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Opinions of Wednesday, 2 July 2014

Columnist: Okoampa-Ahoofe, Kwame

Ghana Is A Bananan Republic, KB!

By Kwame Okoampa-Ahoofe, Jr., Ph.D.
Garden City, New York
June 25, 2014

The story has been in the news for quite sometime now. It must also be pointed out that the Israeli Ambassador to Ghana has promptly and vehemently denied that any such incident, as disturbingly reported in the national media, most notably the Daily Graphic, ever occurred. I was, myself, a bit surprised by the report, but I was not the least bit agitated. It has always been quite embarrassingly obvious that, in general, Ghanaians are pathologically xenophilic - we tend to love and care more about the lives, well-being and safety of total strangers than our own and those of relatives and friends. It has always been like that, ever since I was old enough to appreciate the ethical implications of human behavior.

For example, Ghanaian fans are quick to tear at each other's throats upon the least provocation during domestic soccer matches; but we have been extremely slow to react in logical self-defense, when we have had some of our players and fans savagely mauled and our buses and vehicles torched by angry spectators in such neighboring countries as Cote d'Ivoire and Nigeria.

I suppose I lost any keen interest in football/soccer around 1982, or thereabouts, when some 46 Ghanaian sports fans returning from Abidjan, the Ivorian capital, after a soccer match involving the two sister countries, were savagely ambushed and literally slaughtered by some Ivorians. And here ought to be quickly pointed out that a remarkable percentage of Ivorian citizens share the same mega-language and culture with the Akan majority of Ghana.

What surprises me about the question posed by Mr. K. B. Asante, perhaps the longest-living serious and active Ghanaian journalist, presently, is not the question itself, but the fact that the former head of the Greater-Accra Metropolitan Assembly (AMA) waited this long to pose the same. And that simple question is as follows: "Is Ghana becoming a Banana Republic?" (See 6/24/14).

The question regards the alleged maltreatment of a cameraman on the staff of the country's foremost government-owned daily, the Daily Graphic, at the hands of some Isreali security agents who travelled to Accra recently during an official visit of their country's Foreign Minister, Mr. Avigdor Liberman, at the Movenpick Ambassador Hotel. Now, the latter is a rather strange name to give an establishment of its kind in a country like Ghana that prides itself in being the leader of the global Black Consciousness Movement on the African continent. The names of some of our soccer teams are even more nauseating.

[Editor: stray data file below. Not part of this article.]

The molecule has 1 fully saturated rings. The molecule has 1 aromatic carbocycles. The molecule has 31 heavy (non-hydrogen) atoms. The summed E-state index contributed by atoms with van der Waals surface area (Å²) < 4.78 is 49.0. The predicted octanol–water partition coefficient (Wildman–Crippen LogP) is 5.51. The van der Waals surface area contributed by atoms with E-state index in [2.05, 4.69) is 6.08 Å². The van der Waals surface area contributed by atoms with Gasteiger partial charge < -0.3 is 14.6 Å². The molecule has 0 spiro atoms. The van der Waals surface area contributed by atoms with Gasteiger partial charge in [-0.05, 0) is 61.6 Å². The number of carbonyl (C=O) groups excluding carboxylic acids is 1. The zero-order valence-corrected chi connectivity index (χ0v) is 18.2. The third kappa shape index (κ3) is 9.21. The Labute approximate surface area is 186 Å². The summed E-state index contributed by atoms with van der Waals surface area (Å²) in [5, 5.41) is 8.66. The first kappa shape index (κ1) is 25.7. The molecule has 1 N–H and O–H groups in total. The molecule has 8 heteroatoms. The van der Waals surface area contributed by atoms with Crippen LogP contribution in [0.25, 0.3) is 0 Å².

But, of course, that is not the main thematic thrust of this write-up. The Graphic cameraman, Mr. Addai, was reported to have been manhandled because he dared to attend a press conference involving Mr. Liberman with a bottled preparation of traditionally brewed medication in order to ease some chronic pains that he had allegedly been suffering. The Isreali security personnel who, by the way, are globally known to care more about the leaders to whom they are routinely detailed than their Ghanaian counterparts, had apparently mistaken Mr. Addai's decoction for either an explosive or a chemical weapon.

You may call them paranoid or crazy, but the Isrealis have had enough experiences with violent and terrorist attacks against their leaders; and these assailants and assassins have been nearly as frequently homegrown as they have been external. Amusingly, it appears that Mr. Asante would rather have had the Israelis cede their security concerns to their patently mediocre and clueless Ghanaian counterparts. And this is where the discussion of this subject gets inexcusably absurd.

That the Ghanaian security personnel detailed to the Movenpick Ambassador Hotel to witness the signing of the so-called Memorandum of Understanding (MOU) between the two countries acted cluelessly, is absolutely no problem of the Israelis but our own. And laudably, Mr. Asante well appears to appreciate this fact. Still, trotting in the name of Mr. Deku, the top police detective under the watch of President Nkrumah, amused me in no small measure. For Mr. Deku was also a cabinet member of the National Liberation Council (NLC) junta that successfully and auspiciously ousted the Convention People's Party dictatorship.

And, of course, a dictatorial regime best describes a Banana Republic - and the human rights record of Nkrumah's CPP was, in fact, much worse than the decidedly abject treatment reportedly meted Mr. Addai, the Graphic cameraman, at the hands of both the Israeli and Ghanaian security officers. I mean, just last year, one of China's deputy foreign ministers had the unprecedented occasion to hold a well attend protest press conference against the Mahama government, in the matter of the alleged maltreatment of some illegal Chinese gold miners - or Galamseyers - in the country. We were told back then that, that particular media griping had received absolutely no clearance or approval from Ghana's Ministry of Foreign Affairs!

China is also, perhaps, Ghana's biggest creditor at the moment. The General-Secretary of the ruling National Democratic Congress (NDC) recently returned from a working tour of Beijing with a blue-print for indoctrinating our youths with "Progressive Communist Ideals." Who doubts that Ghana is a veritable and vintage client state of the People's Republic of Ghana, KB? And who disputes the fact of Ghana's being a classical specimen of a Banana Republic?